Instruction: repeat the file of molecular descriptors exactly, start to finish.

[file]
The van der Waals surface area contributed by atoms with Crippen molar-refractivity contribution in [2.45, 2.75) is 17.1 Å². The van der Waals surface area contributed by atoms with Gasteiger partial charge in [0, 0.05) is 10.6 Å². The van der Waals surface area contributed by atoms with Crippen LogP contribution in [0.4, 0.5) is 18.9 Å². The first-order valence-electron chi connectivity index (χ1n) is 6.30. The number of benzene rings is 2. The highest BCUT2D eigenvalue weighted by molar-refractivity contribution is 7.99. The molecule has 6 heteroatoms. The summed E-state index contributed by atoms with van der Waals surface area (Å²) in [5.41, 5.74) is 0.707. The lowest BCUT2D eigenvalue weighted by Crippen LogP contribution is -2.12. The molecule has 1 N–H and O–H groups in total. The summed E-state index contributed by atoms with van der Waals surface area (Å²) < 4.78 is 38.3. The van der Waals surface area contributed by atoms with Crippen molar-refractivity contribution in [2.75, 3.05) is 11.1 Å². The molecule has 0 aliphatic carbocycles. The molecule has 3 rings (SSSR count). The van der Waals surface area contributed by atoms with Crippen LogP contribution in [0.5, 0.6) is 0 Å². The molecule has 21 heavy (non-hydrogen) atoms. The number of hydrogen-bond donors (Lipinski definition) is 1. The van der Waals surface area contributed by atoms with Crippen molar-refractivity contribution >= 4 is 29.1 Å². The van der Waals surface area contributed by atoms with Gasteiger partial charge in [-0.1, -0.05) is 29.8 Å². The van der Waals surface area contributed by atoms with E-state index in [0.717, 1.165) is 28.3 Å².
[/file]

The van der Waals surface area contributed by atoms with Crippen molar-refractivity contribution in [2.45, 2.75) is 17.1 Å². The van der Waals surface area contributed by atoms with Gasteiger partial charge in [0, 0.05) is 10.6 Å². The van der Waals surface area contributed by atoms with Crippen LogP contribution in [0.4, 0.5) is 18.9 Å². The first-order valence-electron chi connectivity index (χ1n) is 6.30. The number of benzene rings is 2. The highest BCUT2D eigenvalue weighted by molar-refractivity contribution is 7.99. The molecule has 6 heteroatoms. The summed E-state index contributed by atoms with van der Waals surface area (Å²) in [5.41, 5.74) is 0.707. The lowest BCUT2D eigenvalue weighted by Crippen LogP contribution is -2.12. The molecule has 1 N–H and O–H groups in total. The summed E-state index contributed by atoms with van der Waals surface area (Å²) < 4.78 is 38.3. The van der Waals surface area contributed by atoms with Crippen molar-refractivity contribution in [2.75, 3.05) is 11.1 Å². The molecule has 0 aliphatic carbocycles. The molecule has 3 rings (SSSR count). The van der Waals surface area contributed by atoms with Crippen LogP contribution in [0.5, 0.6) is 0 Å². The molecule has 21 heavy (non-hydrogen) atoms. The number of hydrogen-bond donors (Lipinski definition) is 1. The van der Waals surface area contributed by atoms with Crippen molar-refractivity contribution >= 4 is 29.1 Å². The van der Waals surface area contributed by atoms with Gasteiger partial charge in [-0.1, -0.05) is 29.8 Å². The van der Waals surface area contributed by atoms with E-state index in [0.717, 1.165) is 28.3 Å².